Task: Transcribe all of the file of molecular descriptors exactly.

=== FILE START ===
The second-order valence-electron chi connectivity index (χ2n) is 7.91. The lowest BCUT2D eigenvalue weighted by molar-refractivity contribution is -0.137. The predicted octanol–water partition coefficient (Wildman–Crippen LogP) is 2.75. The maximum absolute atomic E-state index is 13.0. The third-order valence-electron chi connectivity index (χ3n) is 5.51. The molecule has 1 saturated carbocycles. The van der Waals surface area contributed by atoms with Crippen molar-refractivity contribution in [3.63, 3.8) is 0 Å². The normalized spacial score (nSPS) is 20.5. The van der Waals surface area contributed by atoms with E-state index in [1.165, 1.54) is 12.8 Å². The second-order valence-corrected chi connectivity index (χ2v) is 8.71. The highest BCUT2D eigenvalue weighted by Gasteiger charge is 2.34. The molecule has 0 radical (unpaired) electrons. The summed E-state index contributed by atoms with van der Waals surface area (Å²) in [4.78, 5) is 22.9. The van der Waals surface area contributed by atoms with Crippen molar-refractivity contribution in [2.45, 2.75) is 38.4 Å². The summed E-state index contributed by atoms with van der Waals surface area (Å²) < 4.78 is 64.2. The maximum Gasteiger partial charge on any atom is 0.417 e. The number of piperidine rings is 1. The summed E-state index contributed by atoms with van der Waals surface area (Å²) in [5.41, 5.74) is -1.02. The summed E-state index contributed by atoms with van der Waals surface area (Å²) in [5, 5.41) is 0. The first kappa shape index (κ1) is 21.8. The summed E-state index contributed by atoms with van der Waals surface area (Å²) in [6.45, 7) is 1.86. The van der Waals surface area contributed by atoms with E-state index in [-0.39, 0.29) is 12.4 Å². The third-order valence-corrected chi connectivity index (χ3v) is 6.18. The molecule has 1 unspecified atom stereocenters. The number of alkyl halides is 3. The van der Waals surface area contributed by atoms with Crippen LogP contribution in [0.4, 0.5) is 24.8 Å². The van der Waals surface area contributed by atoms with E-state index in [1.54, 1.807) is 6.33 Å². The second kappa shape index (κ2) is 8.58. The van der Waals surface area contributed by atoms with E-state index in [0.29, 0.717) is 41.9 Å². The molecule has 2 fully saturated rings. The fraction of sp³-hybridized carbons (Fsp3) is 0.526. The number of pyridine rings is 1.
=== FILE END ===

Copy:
The second-order valence-electron chi connectivity index (χ2n) is 7.91. The lowest BCUT2D eigenvalue weighted by molar-refractivity contribution is -0.137. The predicted octanol–water partition coefficient (Wildman–Crippen LogP) is 2.75. The maximum absolute atomic E-state index is 13.0. The third-order valence-electron chi connectivity index (χ3n) is 5.51. The molecule has 1 saturated carbocycles. The van der Waals surface area contributed by atoms with Crippen molar-refractivity contribution in [3.63, 3.8) is 0 Å². The normalized spacial score (nSPS) is 20.5. The van der Waals surface area contributed by atoms with E-state index in [1.165, 1.54) is 12.8 Å². The second-order valence-corrected chi connectivity index (χ2v) is 8.71. The highest BCUT2D eigenvalue weighted by Gasteiger charge is 2.34. The molecule has 0 radical (unpaired) electrons. The summed E-state index contributed by atoms with van der Waals surface area (Å²) in [4.78, 5) is 22.9. The van der Waals surface area contributed by atoms with Crippen molar-refractivity contribution in [2.45, 2.75) is 38.4 Å². The summed E-state index contributed by atoms with van der Waals surface area (Å²) < 4.78 is 64.2. The maximum Gasteiger partial charge on any atom is 0.417 e. The number of piperidine rings is 1. The summed E-state index contributed by atoms with van der Waals surface area (Å²) in [5.41, 5.74) is -1.02. The summed E-state index contributed by atoms with van der Waals surface area (Å²) in [5, 5.41) is 0. The first kappa shape index (κ1) is 21.8. The summed E-state index contributed by atoms with van der Waals surface area (Å²) in [6.45, 7) is 1.86. The van der Waals surface area contributed by atoms with E-state index in [-0.39, 0.29) is 12.4 Å². The third-order valence-corrected chi connectivity index (χ3v) is 6.18. The molecule has 1 unspecified atom stereocenters. The number of alkyl halides is 3. The van der Waals surface area contributed by atoms with Crippen LogP contribution in [0.4, 0.5) is 24.8 Å². The van der Waals surface area contributed by atoms with E-state index in [1.54, 1.807) is 6.33 Å². The second kappa shape index (κ2) is 8.58. The van der Waals surface area contributed by atoms with E-state index in [0.29, 0.717) is 41.9 Å². The molecule has 2 fully saturated rings. The fraction of sp³-hybridized carbons (Fsp3) is 0.526. The number of pyridine rings is 1.